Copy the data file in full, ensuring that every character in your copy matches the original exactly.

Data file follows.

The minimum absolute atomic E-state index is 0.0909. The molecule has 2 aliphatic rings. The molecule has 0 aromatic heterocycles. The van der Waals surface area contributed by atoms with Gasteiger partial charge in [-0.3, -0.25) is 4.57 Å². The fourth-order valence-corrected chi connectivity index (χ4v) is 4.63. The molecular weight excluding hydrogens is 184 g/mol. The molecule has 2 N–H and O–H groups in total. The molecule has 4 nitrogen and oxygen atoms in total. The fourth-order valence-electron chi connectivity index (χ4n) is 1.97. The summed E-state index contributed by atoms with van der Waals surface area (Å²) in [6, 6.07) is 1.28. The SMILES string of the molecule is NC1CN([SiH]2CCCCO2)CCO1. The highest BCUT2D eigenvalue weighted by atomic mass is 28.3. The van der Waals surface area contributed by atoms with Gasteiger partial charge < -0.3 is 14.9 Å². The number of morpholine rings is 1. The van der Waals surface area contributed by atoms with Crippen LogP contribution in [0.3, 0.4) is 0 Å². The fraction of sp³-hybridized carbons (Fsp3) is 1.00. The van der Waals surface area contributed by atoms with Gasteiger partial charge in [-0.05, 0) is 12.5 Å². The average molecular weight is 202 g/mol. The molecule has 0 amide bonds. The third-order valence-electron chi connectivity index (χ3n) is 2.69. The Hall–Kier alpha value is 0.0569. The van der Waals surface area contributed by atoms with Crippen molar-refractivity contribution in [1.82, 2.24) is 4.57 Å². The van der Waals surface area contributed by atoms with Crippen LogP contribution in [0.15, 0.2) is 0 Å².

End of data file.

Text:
The minimum absolute atomic E-state index is 0.0909. The molecule has 2 aliphatic rings. The molecule has 0 aromatic heterocycles. The van der Waals surface area contributed by atoms with Gasteiger partial charge in [-0.3, -0.25) is 4.57 Å². The fourth-order valence-corrected chi connectivity index (χ4v) is 4.63. The molecular weight excluding hydrogens is 184 g/mol. The molecule has 2 N–H and O–H groups in total. The molecule has 4 nitrogen and oxygen atoms in total. The fourth-order valence-electron chi connectivity index (χ4n) is 1.97. The summed E-state index contributed by atoms with van der Waals surface area (Å²) in [6, 6.07) is 1.28. The SMILES string of the molecule is NC1CN([SiH]2CCCCO2)CCO1. The highest BCUT2D eigenvalue weighted by atomic mass is 28.3. The van der Waals surface area contributed by atoms with Gasteiger partial charge < -0.3 is 14.9 Å². The number of morpholine rings is 1. The van der Waals surface area contributed by atoms with Crippen LogP contribution in [0.3, 0.4) is 0 Å². The fraction of sp³-hybridized carbons (Fsp3) is 1.00. The van der Waals surface area contributed by atoms with Gasteiger partial charge in [-0.05, 0) is 12.5 Å². The average molecular weight is 202 g/mol. The molecule has 0 amide bonds. The third-order valence-electron chi connectivity index (χ3n) is 2.69. The Hall–Kier alpha value is 0.0569. The van der Waals surface area contributed by atoms with Crippen molar-refractivity contribution in [1.82, 2.24) is 4.57 Å². The van der Waals surface area contributed by atoms with Crippen LogP contribution in [0.15, 0.2) is 0 Å².